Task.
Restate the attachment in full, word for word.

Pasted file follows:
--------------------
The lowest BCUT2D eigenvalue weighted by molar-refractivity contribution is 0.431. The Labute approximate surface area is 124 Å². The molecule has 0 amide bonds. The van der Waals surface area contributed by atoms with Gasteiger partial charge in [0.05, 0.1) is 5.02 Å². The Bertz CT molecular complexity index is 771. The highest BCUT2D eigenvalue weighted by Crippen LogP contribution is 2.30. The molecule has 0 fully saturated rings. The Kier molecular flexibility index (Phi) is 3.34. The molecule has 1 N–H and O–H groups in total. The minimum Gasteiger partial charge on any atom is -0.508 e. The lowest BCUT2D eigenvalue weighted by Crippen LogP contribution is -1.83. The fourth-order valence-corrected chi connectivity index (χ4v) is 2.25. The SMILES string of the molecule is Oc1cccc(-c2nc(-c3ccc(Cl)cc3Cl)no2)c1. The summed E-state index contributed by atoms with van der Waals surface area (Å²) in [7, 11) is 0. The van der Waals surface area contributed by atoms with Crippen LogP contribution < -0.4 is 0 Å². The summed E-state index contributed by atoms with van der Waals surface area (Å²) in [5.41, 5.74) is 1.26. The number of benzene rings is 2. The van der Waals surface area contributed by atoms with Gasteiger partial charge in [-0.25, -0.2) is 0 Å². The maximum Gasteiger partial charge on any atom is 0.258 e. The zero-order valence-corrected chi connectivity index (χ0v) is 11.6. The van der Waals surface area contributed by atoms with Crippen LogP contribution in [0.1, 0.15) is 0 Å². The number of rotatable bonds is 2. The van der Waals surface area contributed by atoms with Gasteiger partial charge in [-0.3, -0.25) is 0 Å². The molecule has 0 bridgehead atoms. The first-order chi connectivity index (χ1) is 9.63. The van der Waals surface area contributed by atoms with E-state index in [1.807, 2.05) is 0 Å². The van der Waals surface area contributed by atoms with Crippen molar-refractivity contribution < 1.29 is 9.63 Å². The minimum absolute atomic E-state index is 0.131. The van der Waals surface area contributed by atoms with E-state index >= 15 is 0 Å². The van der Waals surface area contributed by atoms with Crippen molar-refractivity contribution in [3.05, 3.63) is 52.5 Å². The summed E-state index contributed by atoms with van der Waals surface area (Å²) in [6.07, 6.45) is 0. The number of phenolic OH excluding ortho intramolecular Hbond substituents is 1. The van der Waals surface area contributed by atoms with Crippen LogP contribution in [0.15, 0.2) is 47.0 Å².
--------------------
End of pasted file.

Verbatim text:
The lowest BCUT2D eigenvalue weighted by molar-refractivity contribution is 0.431. The Labute approximate surface area is 124 Å². The molecule has 0 amide bonds. The van der Waals surface area contributed by atoms with Gasteiger partial charge in [0.05, 0.1) is 5.02 Å². The Bertz CT molecular complexity index is 771. The highest BCUT2D eigenvalue weighted by Crippen LogP contribution is 2.30. The molecule has 0 fully saturated rings. The Kier molecular flexibility index (Phi) is 3.34. The molecule has 1 N–H and O–H groups in total. The minimum Gasteiger partial charge on any atom is -0.508 e. The lowest BCUT2D eigenvalue weighted by Crippen LogP contribution is -1.83. The fourth-order valence-corrected chi connectivity index (χ4v) is 2.25. The SMILES string of the molecule is Oc1cccc(-c2nc(-c3ccc(Cl)cc3Cl)no2)c1. The summed E-state index contributed by atoms with van der Waals surface area (Å²) in [7, 11) is 0. The van der Waals surface area contributed by atoms with Crippen LogP contribution < -0.4 is 0 Å². The summed E-state index contributed by atoms with van der Waals surface area (Å²) in [5.41, 5.74) is 1.26. The number of benzene rings is 2. The van der Waals surface area contributed by atoms with Gasteiger partial charge in [-0.25, -0.2) is 0 Å². The maximum Gasteiger partial charge on any atom is 0.258 e. The zero-order valence-corrected chi connectivity index (χ0v) is 11.6. The van der Waals surface area contributed by atoms with Crippen LogP contribution in [0.1, 0.15) is 0 Å². The number of rotatable bonds is 2. The van der Waals surface area contributed by atoms with Gasteiger partial charge in [-0.3, -0.25) is 0 Å². The molecule has 0 bridgehead atoms. The first-order chi connectivity index (χ1) is 9.63. The van der Waals surface area contributed by atoms with E-state index in [1.807, 2.05) is 0 Å². The van der Waals surface area contributed by atoms with Crippen molar-refractivity contribution < 1.29 is 9.63 Å². The minimum absolute atomic E-state index is 0.131. The van der Waals surface area contributed by atoms with E-state index >= 15 is 0 Å². The van der Waals surface area contributed by atoms with Crippen molar-refractivity contribution in [3.05, 3.63) is 52.5 Å². The summed E-state index contributed by atoms with van der Waals surface area (Å²) in [6.07, 6.45) is 0. The number of phenolic OH excluding ortho intramolecular Hbond substituents is 1. The van der Waals surface area contributed by atoms with Crippen LogP contribution in [0.15, 0.2) is 47.0 Å².